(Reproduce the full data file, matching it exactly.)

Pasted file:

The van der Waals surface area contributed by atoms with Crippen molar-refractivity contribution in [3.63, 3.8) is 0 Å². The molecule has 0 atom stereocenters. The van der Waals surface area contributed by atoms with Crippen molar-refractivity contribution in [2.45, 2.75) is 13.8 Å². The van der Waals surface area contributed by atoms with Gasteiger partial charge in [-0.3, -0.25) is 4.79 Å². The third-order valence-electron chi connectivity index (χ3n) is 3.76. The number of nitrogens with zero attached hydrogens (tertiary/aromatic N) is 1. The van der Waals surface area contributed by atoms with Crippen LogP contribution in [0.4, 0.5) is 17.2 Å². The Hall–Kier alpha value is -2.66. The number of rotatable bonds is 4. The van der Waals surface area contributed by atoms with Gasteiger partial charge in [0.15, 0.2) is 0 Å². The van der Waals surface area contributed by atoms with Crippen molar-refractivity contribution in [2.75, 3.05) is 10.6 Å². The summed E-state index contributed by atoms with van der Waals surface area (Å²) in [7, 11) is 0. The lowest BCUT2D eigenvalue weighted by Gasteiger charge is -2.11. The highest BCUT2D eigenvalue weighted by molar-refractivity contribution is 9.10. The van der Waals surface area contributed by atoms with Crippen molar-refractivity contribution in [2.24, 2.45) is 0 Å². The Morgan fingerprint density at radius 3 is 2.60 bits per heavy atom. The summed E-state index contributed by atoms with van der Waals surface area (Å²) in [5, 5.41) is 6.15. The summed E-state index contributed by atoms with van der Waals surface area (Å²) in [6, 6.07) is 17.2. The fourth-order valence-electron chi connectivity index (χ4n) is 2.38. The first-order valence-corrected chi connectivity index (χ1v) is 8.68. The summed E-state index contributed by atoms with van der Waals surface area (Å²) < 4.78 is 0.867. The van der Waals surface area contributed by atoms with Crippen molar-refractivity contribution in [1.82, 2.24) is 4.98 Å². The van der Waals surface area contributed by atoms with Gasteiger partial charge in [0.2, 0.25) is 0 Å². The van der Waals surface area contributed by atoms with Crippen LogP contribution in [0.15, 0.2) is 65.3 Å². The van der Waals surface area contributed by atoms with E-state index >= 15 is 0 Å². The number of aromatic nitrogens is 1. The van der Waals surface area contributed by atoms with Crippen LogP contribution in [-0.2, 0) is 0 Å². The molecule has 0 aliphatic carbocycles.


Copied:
The van der Waals surface area contributed by atoms with Crippen molar-refractivity contribution in [3.63, 3.8) is 0 Å². The molecule has 0 atom stereocenters. The van der Waals surface area contributed by atoms with Crippen molar-refractivity contribution in [2.45, 2.75) is 13.8 Å². The van der Waals surface area contributed by atoms with Gasteiger partial charge in [-0.3, -0.25) is 4.79 Å². The third-order valence-electron chi connectivity index (χ3n) is 3.76. The number of nitrogens with zero attached hydrogens (tertiary/aromatic N) is 1. The van der Waals surface area contributed by atoms with Crippen LogP contribution in [0.4, 0.5) is 17.2 Å². The Hall–Kier alpha value is -2.66. The number of rotatable bonds is 4. The van der Waals surface area contributed by atoms with Gasteiger partial charge in [0.15, 0.2) is 0 Å². The van der Waals surface area contributed by atoms with Crippen molar-refractivity contribution in [2.75, 3.05) is 10.6 Å². The summed E-state index contributed by atoms with van der Waals surface area (Å²) in [7, 11) is 0. The lowest BCUT2D eigenvalue weighted by Gasteiger charge is -2.11. The highest BCUT2D eigenvalue weighted by molar-refractivity contribution is 9.10. The van der Waals surface area contributed by atoms with Crippen molar-refractivity contribution in [2.24, 2.45) is 0 Å². The Morgan fingerprint density at radius 3 is 2.60 bits per heavy atom. The summed E-state index contributed by atoms with van der Waals surface area (Å²) in [5, 5.41) is 6.15. The summed E-state index contributed by atoms with van der Waals surface area (Å²) in [6, 6.07) is 17.2. The fourth-order valence-electron chi connectivity index (χ4n) is 2.38. The first-order valence-corrected chi connectivity index (χ1v) is 8.68. The summed E-state index contributed by atoms with van der Waals surface area (Å²) < 4.78 is 0.867. The van der Waals surface area contributed by atoms with Crippen molar-refractivity contribution in [1.82, 2.24) is 4.98 Å². The van der Waals surface area contributed by atoms with Gasteiger partial charge in [0.2, 0.25) is 0 Å². The van der Waals surface area contributed by atoms with Crippen LogP contribution in [0.15, 0.2) is 65.3 Å². The van der Waals surface area contributed by atoms with E-state index >= 15 is 0 Å². The number of aromatic nitrogens is 1. The van der Waals surface area contributed by atoms with Crippen LogP contribution in [-0.2, 0) is 0 Å². The molecule has 0 aliphatic carbocycles.